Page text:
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Good fences make good neighbors — Stanford researchers unravel mystery about a well-known cancer culprit

Stanford researchers solve a long-standing mystery as to how mutations in a neighboring stretch of DNA can increase the expression of a cancer-associated gene called Myc. The finding highlights a potential new class of targets to block cancer cell growth.

On the Montana farm where I grew up, the "good fences make good neighbors" saying goes without saying. No one wants a surprise visit from the cattle, horses or hogs next door, which can wreak havoc on a crop of hay or a well-tended lawn.

Turns out appropriately maintained boundaries are just important in our genomes as on our properties. Genome scientist Howard Chang, MD, PhD, and postdoctoral scholars Seung Cho, PhD, and Jin Xu, PhD, have found that a section of DNA separating a well-known cancer-associated gene called Myc from another called Pvt1 performs a vital role in tamping down the Myc's cancer-causing activity.

They published their findings in Cell.

As Chang explained to me:

Over the last couple years, we've begun to discover that DNA in cells is folded in a fairly organized manner that puts genes and their control elements into the proper locations. Scientists have also been finding that defects in these boundary elements can lead to birth defects and cancers. But we didn't know exactly how these boundary elements work. Now we know it's a much more dynamic situation than we had previously thought.

Pvt1 belongs to a class of genes called long non-coding RNAs, or lncRNAs. As the name suggests, these genes are used to make RNA molecules, but, unlike conventional RNA messages, lncRNAs are not used to make proteins. Instead they perform critical regulatory functions in the cell. In the case of Pvt1, researchers have known for many years that mutations in or around the gene can cause cancer, but it wasn't clear why.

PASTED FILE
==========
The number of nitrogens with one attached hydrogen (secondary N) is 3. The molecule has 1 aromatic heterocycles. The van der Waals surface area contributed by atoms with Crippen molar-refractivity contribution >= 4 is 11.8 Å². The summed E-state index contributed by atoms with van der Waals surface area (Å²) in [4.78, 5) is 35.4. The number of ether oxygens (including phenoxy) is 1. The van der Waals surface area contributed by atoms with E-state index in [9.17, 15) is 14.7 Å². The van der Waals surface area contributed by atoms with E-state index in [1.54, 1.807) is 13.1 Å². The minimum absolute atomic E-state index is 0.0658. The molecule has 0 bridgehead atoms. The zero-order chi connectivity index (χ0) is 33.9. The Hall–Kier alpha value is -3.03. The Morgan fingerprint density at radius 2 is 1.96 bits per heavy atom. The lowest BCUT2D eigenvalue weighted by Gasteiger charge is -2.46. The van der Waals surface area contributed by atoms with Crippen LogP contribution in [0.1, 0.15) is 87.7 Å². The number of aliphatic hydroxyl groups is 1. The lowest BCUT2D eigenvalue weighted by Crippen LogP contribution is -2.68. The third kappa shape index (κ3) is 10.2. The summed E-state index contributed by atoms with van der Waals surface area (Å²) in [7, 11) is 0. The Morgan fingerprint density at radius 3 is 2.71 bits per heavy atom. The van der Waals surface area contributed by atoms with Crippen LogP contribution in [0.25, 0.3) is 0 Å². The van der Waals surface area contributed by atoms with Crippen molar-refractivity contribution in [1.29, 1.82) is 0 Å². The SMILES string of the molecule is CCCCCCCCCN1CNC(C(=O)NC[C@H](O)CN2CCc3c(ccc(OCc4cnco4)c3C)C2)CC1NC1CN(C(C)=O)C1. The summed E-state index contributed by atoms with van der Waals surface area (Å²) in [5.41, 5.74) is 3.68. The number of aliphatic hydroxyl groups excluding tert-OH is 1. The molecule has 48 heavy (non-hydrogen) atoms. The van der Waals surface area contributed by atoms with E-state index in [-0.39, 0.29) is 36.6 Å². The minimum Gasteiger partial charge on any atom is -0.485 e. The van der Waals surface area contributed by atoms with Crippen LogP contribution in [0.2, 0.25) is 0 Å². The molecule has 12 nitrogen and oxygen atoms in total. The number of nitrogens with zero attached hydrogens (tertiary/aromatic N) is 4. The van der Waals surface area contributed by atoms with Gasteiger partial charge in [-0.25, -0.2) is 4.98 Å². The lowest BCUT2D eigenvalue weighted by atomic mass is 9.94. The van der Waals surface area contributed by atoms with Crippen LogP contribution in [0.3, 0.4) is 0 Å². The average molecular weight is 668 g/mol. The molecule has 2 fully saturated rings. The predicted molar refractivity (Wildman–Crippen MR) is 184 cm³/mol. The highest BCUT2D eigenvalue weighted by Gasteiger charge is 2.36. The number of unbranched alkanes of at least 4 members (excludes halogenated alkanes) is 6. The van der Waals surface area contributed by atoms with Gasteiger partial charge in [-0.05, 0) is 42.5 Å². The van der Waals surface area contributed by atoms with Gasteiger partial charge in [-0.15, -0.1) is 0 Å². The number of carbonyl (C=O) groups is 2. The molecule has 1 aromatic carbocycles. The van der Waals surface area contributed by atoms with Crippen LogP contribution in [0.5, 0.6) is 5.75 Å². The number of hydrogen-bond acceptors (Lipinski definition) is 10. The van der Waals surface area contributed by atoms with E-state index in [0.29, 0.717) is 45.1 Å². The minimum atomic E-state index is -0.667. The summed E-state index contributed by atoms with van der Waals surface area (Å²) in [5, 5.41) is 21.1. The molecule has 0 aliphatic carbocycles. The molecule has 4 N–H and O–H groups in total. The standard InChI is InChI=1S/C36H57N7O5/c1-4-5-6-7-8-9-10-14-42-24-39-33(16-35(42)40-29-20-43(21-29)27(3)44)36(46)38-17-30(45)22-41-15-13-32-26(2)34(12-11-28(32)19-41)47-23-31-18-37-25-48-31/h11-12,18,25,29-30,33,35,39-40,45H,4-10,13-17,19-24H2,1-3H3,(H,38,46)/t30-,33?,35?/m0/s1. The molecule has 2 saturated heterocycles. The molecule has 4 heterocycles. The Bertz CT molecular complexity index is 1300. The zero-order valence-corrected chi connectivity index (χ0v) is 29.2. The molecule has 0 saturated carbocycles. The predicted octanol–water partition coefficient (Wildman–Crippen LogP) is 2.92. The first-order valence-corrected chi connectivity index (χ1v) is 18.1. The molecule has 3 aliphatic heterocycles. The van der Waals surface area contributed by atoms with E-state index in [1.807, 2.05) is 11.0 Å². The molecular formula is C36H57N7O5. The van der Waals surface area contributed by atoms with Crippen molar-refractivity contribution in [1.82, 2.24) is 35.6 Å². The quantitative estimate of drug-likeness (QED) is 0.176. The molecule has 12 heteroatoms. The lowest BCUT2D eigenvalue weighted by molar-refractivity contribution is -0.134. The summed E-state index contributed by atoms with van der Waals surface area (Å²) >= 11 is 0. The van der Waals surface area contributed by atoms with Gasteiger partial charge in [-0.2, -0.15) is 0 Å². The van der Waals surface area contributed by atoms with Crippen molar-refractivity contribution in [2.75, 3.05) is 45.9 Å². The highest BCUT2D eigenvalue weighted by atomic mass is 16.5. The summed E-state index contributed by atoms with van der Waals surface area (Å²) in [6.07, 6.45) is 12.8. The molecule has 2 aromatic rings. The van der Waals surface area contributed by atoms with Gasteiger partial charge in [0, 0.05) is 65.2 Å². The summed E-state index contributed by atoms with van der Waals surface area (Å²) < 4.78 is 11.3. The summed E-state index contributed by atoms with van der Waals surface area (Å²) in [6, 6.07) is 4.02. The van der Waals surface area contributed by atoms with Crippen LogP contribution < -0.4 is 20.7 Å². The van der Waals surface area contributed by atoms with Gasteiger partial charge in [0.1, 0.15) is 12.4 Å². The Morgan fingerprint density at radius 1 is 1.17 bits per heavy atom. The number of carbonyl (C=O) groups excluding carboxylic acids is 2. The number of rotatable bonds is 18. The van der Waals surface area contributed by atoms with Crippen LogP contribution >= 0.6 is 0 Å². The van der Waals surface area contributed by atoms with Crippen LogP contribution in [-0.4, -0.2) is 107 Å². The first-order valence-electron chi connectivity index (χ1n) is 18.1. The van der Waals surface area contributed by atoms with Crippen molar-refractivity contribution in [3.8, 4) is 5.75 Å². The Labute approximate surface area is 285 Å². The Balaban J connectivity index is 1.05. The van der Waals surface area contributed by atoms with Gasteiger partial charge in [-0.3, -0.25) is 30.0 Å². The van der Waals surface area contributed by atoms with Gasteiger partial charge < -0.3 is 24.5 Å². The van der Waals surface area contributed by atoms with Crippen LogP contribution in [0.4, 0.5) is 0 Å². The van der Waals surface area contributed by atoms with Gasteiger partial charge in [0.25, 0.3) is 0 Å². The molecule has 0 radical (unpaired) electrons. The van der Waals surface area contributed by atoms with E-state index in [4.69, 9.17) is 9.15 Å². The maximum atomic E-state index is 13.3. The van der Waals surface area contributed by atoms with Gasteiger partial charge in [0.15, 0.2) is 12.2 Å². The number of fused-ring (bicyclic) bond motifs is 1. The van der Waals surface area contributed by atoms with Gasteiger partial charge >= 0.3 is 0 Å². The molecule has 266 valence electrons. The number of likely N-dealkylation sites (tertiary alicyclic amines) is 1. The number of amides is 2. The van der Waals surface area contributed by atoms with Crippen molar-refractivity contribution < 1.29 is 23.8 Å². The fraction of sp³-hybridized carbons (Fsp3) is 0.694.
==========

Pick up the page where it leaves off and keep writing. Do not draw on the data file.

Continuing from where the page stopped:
As Chang explained:

Only two percent of the genome is made up of genes that encode instructions for proteins, but for decades most cancer research has focused on gene mutations that change the function or expression levels of proteins. We wanted to know how these non-coding RNAs affect cancer risk.

The expression of many genes is governed by interactions between regions called promoters near the start of the coding regions and other, more distant elements called enhancers that further amp up gene expression when they are brought into contact with the promoter. (Check out this fun, animated video from Chang's lab about how researchers are beginning to suss out the three-dimensional structures of RNA molecules.)

Chang, Cho and Xu found that the promoter region of Pvt1, which acts as a kind of genetic fence between Myc and Pvt1, interacts with enhancer elements within the Pvt1 gene. When the promoter region is mutated, however, these enhancers find a new partner in the Myc promoter and increase its levels of expression. This finding has important clinical implications for human cancers.

As Chang explained:

Myc expression is elevated in many types of human cancers. Now we're finding that enhancers in the neighboring gene are the culprits. When the boundary element is compromised, the Pvt1 enhancers can reach over to turn on Myc instead. So this is an interesting new class of target.

Photo by Phil Roeder

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